Is Enough Being Done to Prevent Situations like the Shooting at Sandy Hook Elementary?

prevent shootingFirst,my thoughts and prayers are with the families of all the victims of the Sandy Hook Elementary School Shooting.  I can’t imagine what they are going through. However, I am sure, one question that they are most likely asking is “Why?”

For over twenty years, I have been trying to raise awareness of the problems that the mental illness community faces.  I am constantly writing to people who I feel can help raise awareness about mental illness and the stigma that is still attached to it.

It is estimated that 1 in 4 people in the U.S. suffer from a mental illness. However, so many of them are not able to get the help they need because they either can’t afford it or are afraid they may lose their job or friends if they seek help due to the stigma that is attached to it.

It is so frustrating to know that so much of what I do falls on deaf ears. I sometimes think that the people I reach out to are afraid to deal with the situation themselves due to the stigma. So many people are not educated when it comes to mental illness.  I often wonder if maybe the media does not want to say anything because they are afraid of saying the wrong thing.

This needs to stop!  Politicians, the media, actors/actresses, musicians, athletes,(people of influence) need to start speaking out.  They need to let people know that it is ok to get help. People need to know where they can go to get help for themselves or their loved ones who are struggling.  Mental illness affects everyone!  Even if you don’t know someone personally who has a mental illness, you are affected.  For example, think of all the news events recently where it is determined the person who is responsible for killing others has a mental illness. How can you possibly say you are not affected by these events?

Please know that not everyone who suffers from a mental illness turns violent.  Also, please know that although the people with influence like to say that those with mental illnesses don’t want to get better or they purposefully don’t take their medications, etc. This may be true for some, but most people with mental illnesses want help and do comply with the medications their doctors prescribe.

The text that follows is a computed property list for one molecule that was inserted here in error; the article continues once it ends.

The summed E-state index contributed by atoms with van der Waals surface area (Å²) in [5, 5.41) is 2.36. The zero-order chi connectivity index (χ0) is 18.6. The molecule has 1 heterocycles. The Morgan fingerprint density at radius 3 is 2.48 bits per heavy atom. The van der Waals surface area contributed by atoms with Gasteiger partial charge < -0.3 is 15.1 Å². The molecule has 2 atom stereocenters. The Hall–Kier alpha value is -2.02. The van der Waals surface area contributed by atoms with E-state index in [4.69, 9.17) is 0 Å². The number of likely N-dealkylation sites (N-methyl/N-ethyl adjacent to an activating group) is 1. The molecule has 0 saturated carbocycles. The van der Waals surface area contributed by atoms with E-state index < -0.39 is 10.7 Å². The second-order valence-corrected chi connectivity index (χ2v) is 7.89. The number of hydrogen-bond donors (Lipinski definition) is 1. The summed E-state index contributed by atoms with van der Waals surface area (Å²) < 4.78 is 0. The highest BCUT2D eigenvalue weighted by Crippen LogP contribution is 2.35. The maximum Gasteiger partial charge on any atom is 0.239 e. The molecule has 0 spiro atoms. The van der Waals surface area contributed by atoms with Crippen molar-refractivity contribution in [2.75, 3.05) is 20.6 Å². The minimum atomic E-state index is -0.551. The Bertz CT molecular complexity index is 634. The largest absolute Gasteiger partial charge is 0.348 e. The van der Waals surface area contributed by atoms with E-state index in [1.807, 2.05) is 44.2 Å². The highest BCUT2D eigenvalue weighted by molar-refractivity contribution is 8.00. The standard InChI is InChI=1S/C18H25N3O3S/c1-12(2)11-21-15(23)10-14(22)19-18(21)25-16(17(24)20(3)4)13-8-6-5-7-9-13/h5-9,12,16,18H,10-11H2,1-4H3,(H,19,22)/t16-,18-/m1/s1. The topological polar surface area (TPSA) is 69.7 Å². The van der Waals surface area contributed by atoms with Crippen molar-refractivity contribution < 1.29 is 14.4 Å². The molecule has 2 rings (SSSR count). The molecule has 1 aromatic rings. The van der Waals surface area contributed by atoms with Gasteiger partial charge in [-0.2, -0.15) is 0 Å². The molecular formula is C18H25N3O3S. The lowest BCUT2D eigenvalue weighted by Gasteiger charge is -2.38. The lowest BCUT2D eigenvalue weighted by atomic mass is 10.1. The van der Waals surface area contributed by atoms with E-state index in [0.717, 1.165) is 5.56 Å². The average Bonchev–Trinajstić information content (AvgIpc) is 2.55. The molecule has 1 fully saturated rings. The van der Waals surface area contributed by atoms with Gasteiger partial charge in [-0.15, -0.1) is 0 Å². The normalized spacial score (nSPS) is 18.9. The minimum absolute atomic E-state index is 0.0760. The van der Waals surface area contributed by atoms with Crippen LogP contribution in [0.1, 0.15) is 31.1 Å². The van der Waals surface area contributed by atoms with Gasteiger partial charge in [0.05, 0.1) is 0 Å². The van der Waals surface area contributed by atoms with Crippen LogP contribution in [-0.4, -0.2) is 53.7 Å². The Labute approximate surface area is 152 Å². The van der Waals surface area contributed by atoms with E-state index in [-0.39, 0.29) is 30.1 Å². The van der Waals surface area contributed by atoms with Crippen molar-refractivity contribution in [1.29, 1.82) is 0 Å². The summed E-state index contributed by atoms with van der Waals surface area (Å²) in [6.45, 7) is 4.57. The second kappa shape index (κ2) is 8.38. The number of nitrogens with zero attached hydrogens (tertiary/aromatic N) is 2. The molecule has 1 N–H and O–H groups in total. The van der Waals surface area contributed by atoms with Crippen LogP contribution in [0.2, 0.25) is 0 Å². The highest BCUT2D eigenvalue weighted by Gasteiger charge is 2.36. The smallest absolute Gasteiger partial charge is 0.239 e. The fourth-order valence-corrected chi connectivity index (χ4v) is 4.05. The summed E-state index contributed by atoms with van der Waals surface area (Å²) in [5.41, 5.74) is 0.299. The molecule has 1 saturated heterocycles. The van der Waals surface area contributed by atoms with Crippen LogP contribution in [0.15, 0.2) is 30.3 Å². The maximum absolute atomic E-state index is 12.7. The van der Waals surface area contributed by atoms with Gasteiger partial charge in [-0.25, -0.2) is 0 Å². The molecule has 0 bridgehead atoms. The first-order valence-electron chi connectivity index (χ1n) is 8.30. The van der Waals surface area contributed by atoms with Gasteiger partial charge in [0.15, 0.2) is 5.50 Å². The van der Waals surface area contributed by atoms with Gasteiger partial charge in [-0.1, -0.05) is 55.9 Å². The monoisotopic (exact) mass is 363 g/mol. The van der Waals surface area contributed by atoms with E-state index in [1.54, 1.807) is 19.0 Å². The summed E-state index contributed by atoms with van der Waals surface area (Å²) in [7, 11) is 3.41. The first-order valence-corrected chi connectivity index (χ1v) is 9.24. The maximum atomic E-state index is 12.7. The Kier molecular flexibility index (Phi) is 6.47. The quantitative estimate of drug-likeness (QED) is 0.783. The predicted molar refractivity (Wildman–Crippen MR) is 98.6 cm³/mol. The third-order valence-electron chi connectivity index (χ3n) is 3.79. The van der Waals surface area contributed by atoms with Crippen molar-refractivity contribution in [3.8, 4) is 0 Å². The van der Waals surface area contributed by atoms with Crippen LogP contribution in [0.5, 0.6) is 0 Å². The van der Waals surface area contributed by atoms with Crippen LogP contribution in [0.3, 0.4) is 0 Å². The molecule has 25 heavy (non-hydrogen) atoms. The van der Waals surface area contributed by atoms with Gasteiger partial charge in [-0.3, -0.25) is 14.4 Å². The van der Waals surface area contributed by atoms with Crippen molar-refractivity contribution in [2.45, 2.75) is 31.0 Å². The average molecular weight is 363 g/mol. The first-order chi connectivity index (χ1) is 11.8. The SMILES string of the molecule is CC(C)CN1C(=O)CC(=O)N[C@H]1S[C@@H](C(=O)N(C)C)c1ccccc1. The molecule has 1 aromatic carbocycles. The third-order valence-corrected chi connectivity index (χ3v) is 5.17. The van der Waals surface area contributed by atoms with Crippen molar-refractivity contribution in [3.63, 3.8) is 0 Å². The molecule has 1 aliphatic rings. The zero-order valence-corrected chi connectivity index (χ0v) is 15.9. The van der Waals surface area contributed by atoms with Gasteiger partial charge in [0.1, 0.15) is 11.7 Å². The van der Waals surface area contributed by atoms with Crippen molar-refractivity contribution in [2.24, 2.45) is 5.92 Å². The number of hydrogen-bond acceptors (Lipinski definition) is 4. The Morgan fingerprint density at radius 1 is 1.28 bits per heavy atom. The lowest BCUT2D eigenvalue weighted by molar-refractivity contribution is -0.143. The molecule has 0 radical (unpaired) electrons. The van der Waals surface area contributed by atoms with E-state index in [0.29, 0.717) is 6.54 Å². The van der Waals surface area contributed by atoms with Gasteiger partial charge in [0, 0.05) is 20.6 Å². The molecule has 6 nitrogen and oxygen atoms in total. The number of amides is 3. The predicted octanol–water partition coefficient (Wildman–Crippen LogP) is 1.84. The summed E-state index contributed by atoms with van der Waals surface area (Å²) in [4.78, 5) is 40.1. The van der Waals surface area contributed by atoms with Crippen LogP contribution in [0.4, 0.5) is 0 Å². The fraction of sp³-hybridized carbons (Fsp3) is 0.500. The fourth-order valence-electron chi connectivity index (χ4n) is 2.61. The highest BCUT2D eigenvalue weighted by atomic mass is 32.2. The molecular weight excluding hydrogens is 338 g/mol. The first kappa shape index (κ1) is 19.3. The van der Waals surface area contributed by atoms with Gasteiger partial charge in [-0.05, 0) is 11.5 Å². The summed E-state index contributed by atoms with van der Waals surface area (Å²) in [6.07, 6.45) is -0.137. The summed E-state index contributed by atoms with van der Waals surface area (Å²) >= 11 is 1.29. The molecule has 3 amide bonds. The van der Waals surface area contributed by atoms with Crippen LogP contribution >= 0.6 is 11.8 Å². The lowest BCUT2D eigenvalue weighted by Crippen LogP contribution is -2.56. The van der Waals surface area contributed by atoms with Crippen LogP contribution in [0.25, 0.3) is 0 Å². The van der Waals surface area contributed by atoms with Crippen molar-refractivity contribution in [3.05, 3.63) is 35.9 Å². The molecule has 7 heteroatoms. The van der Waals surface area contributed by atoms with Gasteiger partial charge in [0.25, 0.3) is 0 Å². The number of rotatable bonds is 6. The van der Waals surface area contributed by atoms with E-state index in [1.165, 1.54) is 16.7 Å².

Yesterday, I heard someone say that those people who are over the age of 30 never really had to deal with this while growing up. If you are over 30, try and think about the tragic events that took place in public places over 20 years ago. You probably can’t think of too many. However, think of tragic events that have happened in the last 5-10 years, and you will be able to come up with more than 25.    The things the younger generation is dealing with right now are sad and scary.  Something needs to be done. I think people with influence can all agree on that one. However, give it a few weeks and this recent event will be pushed aside and almost forgotten.  What is going to be done? We  need to start holding these people of influence accountable.  Now, they are all saying,  yes something needs to be done. However, what has been done in the past and what is being done now? Hold these people of influence  accountable. Tweet them, message them on Facebook, write emails, call them, send snail mail, start petitions. Do something so that these events don’t keep happening. You can make a difference!

If you know someone who has not been themselves lately or know someone who is struggling with a mental illness, there is help out there!  You can start with NAMI.  They provide resources, help and support for no cost. If you know someone who is thinking of suicide or you yourself are, please call The National Suicide Prevention Lifeline at  1-800-273-TALK (8255).

I want to note that there are people who have responded to my emails, tweets, letters, etc. and I thank them.  There are also a lot of organizations and people out there fighting to help those with mental illnesses. However, this is not just a problem for those people to battle. It needs to be everyone’s problem.

For more information of what you can do, please read: Mental Illness Awareness Week is October 7th thru 13th: What can you do?


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About Michelle Clark Bipolar Bandit

I am a strong advocate for the mentally ill and have been since I was first approached by a lawyer in a psychiatric facility as a teenager. He wanted me to help him fight how the mentally ill are mistreated. I was diagnosed with bipolar disorder at the age of 17 after a full blown manic episode. Before that, I suffered from debilitating depression for 4 years. My goals are to help others by sharing my story and providing tips to deal with mania and depression. I often write blogs related to advocating for people like myself. I want to encourage, inspire, and educate those with #bipolar disorder and other mental illnesses and also include inspirational #quotes. I founded the group Advocates for People with Mental Illnesses and the page Mental Health Advocates United and have several social media sites that are related to bipolar disorder and/or advocacy. If you are an advocate or would like to be, I hope you join our FB group: Advocates for People with Mental Illnesses
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